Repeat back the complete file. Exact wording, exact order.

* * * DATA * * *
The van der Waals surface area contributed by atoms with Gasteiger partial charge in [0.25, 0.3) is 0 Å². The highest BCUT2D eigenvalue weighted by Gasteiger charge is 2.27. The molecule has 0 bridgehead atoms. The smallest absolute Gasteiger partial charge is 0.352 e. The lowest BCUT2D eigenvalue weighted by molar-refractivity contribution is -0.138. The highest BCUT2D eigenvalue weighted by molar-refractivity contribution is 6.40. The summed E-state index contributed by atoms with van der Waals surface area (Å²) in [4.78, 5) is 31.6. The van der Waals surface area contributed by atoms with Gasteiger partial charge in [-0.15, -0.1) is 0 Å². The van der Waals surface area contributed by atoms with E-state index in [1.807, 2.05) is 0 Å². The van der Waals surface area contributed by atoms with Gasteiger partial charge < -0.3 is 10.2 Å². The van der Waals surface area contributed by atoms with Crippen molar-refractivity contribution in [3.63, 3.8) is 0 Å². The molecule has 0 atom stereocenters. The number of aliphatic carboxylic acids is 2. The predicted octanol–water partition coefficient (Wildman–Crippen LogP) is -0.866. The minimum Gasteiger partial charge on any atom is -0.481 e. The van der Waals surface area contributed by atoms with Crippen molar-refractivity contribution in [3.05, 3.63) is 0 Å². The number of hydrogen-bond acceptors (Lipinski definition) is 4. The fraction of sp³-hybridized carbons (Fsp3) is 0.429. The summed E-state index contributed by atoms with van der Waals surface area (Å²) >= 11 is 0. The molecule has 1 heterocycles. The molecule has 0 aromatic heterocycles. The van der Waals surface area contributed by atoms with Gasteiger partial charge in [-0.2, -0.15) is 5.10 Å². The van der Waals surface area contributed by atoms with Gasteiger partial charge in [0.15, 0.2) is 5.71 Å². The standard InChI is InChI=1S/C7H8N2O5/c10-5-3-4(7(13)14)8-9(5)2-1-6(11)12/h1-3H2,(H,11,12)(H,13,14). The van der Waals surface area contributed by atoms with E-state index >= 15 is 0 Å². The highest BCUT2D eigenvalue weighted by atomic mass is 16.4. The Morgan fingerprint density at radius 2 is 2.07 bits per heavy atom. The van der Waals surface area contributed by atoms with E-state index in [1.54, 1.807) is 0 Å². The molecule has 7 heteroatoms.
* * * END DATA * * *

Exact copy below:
The van der Waals surface area contributed by atoms with Gasteiger partial charge in [0.25, 0.3) is 0 Å². The highest BCUT2D eigenvalue weighted by Gasteiger charge is 2.27. The molecule has 0 bridgehead atoms. The smallest absolute Gasteiger partial charge is 0.352 e. The lowest BCUT2D eigenvalue weighted by molar-refractivity contribution is -0.138. The highest BCUT2D eigenvalue weighted by molar-refractivity contribution is 6.40. The summed E-state index contributed by atoms with van der Waals surface area (Å²) in [4.78, 5) is 31.6. The van der Waals surface area contributed by atoms with Gasteiger partial charge in [-0.15, -0.1) is 0 Å². The van der Waals surface area contributed by atoms with E-state index in [1.807, 2.05) is 0 Å². The van der Waals surface area contributed by atoms with Gasteiger partial charge < -0.3 is 10.2 Å². The van der Waals surface area contributed by atoms with Crippen molar-refractivity contribution in [3.63, 3.8) is 0 Å². The molecule has 0 atom stereocenters. The number of aliphatic carboxylic acids is 2. The predicted octanol–water partition coefficient (Wildman–Crippen LogP) is -0.866. The minimum Gasteiger partial charge on any atom is -0.481 e. The van der Waals surface area contributed by atoms with Crippen molar-refractivity contribution in [3.05, 3.63) is 0 Å². The number of hydrogen-bond acceptors (Lipinski definition) is 4. The fraction of sp³-hybridized carbons (Fsp3) is 0.429. The summed E-state index contributed by atoms with van der Waals surface area (Å²) >= 11 is 0. The molecule has 1 heterocycles. The molecule has 0 aromatic heterocycles. The van der Waals surface area contributed by atoms with Gasteiger partial charge in [-0.2, -0.15) is 5.10 Å². The van der Waals surface area contributed by atoms with Gasteiger partial charge in [0.15, 0.2) is 5.71 Å². The standard InChI is InChI=1S/C7H8N2O5/c10-5-3-4(7(13)14)8-9(5)2-1-6(11)12/h1-3H2,(H,11,12)(H,13,14). The van der Waals surface area contributed by atoms with E-state index >= 15 is 0 Å². The highest BCUT2D eigenvalue weighted by atomic mass is 16.4. The Morgan fingerprint density at radius 2 is 2.07 bits per heavy atom. The van der Waals surface area contributed by atoms with E-state index in [1.54, 1.807) is 0 Å². The molecule has 7 heteroatoms.